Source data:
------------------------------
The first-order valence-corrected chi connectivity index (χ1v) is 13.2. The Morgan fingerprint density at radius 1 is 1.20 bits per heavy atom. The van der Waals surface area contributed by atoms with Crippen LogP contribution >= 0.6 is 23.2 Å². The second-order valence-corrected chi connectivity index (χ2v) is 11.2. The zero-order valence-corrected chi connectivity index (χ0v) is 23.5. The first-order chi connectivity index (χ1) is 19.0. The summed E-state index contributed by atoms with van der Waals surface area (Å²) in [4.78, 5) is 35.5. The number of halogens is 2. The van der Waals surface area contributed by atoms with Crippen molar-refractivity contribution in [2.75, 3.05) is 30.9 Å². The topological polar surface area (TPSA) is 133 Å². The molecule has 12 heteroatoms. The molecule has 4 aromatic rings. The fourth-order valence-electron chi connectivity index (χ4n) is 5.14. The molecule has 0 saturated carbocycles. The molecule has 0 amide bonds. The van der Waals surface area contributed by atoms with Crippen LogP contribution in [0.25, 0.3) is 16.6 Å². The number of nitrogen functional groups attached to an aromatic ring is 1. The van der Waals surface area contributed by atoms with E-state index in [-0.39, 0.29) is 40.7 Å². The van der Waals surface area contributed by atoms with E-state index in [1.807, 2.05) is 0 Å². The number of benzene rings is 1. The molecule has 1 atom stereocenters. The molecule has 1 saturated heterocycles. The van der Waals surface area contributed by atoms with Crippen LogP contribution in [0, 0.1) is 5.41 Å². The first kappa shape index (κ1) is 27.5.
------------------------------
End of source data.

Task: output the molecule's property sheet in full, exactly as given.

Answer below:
The first-order valence-corrected chi connectivity index (χ1v) is 13.2. The Morgan fingerprint density at radius 1 is 1.20 bits per heavy atom. The van der Waals surface area contributed by atoms with Crippen LogP contribution >= 0.6 is 23.2 Å². The second-order valence-corrected chi connectivity index (χ2v) is 11.2. The zero-order valence-corrected chi connectivity index (χ0v) is 23.5. The first-order chi connectivity index (χ1) is 19.0. The summed E-state index contributed by atoms with van der Waals surface area (Å²) in [4.78, 5) is 35.5. The number of halogens is 2. The van der Waals surface area contributed by atoms with Crippen molar-refractivity contribution in [2.75, 3.05) is 30.9 Å². The topological polar surface area (TPSA) is 133 Å². The molecule has 12 heteroatoms. The molecule has 4 aromatic rings. The fourth-order valence-electron chi connectivity index (χ4n) is 5.14. The molecule has 0 saturated carbocycles. The molecule has 0 amide bonds. The van der Waals surface area contributed by atoms with Crippen LogP contribution in [0.25, 0.3) is 16.6 Å². The number of nitrogen functional groups attached to an aromatic ring is 1. The van der Waals surface area contributed by atoms with E-state index in [-0.39, 0.29) is 40.7 Å². The van der Waals surface area contributed by atoms with E-state index in [1.807, 2.05) is 0 Å². The number of benzene rings is 1. The molecule has 1 atom stereocenters. The molecule has 1 saturated heterocycles. The van der Waals surface area contributed by atoms with Crippen LogP contribution in [0, 0.1) is 5.41 Å². The first kappa shape index (κ1) is 27.5.